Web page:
UN: Warring Parties in Yemen Agree on Major Prisoner Trade

TEHRAN (Tasnim) – Yemen’s warring sides agreed to implement a long-delayed and major prisoner swap, the United Nations said, in a sign that talks to end the disastrous Saudi-led war against the impoverished Arab country could be making progress.

UN: Warring Parties in Yemen Agree on Major Prisoner Trade

It would be the “first official large-scale” exchange of its kind since the beginning of the war against the Arab world's poorest country, according to the UN, AP reported.

The prisoner swap deal was seen as a breakthrough during the 2018 peace talks in Sweden. The Houthi Ansarullah movement and the former government agreed then to several confidence-building measures, including a cease-fire in the strategic port city of Hudaydah.

Implementation of the tentative peace plan stumbled amid ongoing attacks by the Riyadh regime.

The UN mission in Yemen said that both the Houthis and ex-government had decided to “immediately begin with exchanging the lists for the upcoming release” of prisoners. Sunday's statement came after seven days of meetings between the two sides in Jordan’s capital, Amman.

“Today the parties showed us that even with the growing challenges on the ground, the confidence they have been building can still yield positive results,” the UN envoy, Martin Griffiths, said.

The UN mission did not disclose specific numbers for the expected prisoner exchange.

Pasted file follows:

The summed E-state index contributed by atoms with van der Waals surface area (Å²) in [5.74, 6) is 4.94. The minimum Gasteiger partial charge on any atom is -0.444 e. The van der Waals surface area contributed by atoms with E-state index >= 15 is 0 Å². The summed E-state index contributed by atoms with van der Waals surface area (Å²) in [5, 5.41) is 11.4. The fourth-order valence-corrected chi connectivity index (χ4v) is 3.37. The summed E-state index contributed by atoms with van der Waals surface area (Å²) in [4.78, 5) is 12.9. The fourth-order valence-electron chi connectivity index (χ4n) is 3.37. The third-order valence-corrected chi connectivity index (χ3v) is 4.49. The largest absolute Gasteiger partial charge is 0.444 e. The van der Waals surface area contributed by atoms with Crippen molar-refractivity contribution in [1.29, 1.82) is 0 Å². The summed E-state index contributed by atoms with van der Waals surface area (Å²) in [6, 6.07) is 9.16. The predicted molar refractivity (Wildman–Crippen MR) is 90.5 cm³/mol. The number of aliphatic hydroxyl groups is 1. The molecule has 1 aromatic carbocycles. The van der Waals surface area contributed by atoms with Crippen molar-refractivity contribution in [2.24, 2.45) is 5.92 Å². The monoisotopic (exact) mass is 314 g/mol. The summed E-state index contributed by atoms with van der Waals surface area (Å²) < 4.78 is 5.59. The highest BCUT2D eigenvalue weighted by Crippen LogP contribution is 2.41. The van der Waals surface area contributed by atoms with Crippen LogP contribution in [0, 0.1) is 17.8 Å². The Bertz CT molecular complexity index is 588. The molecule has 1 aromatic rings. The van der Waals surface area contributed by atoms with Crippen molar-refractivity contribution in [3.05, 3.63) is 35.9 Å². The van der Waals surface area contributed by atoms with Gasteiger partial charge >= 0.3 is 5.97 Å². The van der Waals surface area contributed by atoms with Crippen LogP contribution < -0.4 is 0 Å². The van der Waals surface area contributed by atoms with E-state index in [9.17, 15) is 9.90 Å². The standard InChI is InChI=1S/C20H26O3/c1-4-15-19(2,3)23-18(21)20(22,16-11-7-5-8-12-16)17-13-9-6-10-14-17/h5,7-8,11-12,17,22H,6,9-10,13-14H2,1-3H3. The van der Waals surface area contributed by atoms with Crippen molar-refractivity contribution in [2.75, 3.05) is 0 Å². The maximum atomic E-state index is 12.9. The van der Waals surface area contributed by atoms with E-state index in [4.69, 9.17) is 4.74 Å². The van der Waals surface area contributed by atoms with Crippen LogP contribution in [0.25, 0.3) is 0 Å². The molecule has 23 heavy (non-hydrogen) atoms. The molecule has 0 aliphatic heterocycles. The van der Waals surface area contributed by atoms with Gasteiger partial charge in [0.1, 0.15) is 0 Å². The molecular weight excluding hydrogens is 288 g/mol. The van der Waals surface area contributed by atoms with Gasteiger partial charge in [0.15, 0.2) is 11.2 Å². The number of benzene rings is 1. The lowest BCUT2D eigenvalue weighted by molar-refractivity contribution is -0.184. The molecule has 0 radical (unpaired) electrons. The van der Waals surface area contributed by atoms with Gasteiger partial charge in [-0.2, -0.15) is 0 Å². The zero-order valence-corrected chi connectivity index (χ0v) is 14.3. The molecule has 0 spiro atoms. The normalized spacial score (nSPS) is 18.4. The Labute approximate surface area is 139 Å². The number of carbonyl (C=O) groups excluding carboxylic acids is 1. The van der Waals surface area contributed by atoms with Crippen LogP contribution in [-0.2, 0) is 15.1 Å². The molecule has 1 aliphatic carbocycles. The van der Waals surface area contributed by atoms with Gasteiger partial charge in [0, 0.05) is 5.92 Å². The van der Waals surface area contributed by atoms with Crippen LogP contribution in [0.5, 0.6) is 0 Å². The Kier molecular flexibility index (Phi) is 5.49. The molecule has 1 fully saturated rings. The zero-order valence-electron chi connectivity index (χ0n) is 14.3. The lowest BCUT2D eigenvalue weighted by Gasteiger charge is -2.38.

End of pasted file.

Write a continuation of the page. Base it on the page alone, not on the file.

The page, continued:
Houthi official Abdul-Qader el-Murtaza said in a tweet that the first phase of the deal includes the release of more than 1400 prisoners from the two sides. He said talks would continue for another two days to “prepare and revise the final lists.”

The talks were co-chaired by Griffiths’ office and the International Committee of the Red Cross, ICRC. Representatives from the Saudi-led coalition also attended the talks, the UN said.

Griffiths urged both parties to move forward with the agreed-upon prisoner exchange “with the utmost sense of urgency.” He did not elaborate when they would start the exchange.

Franz Rauchenstein, the head of the ICRC in Yemen’s capital, Sana’a, welcomed the step as “encouraging.”

“Today, despite ongoing clashes, we saw that the parties have found common humanitarian ground that will allow many detainees to return to their loved ones,” Rauchenstein said.

Houthi spokesman Mohammed Abdusalam said Saudi and Sudanese prisoners would be included in the release from his side.

The breakthrough in talks came after Saudi jets bombarded residential areas in the mountainous northern Yemeni Jawf province. Strikes on Saturday killed more than 30 civilians, said the UN humanitarian chief for the country, calling the attack “shocking.”

The strikes came after Yemen’s air force units shot down a coalition warplane over Jawf.

Saudi Arabia and a number of its regional allies launched a devastating campaign against Yemen in March 2015, with the goal of bringing the government of fugitive former president Abd Rabbuh Mansour Hadi back to power and crushing the Houthi Ansarullah movement.

The US-based Armed Conflict Location and Event Data Project (ACLED), a nonprofit conflict-research organization, estimates that the war has claimed more than 100,000 lives over the past nearly five years.

The UN says over 24 million Yemenis are in dire need of humanitarian aid, including 10 million suffering from extreme levels of hunger.

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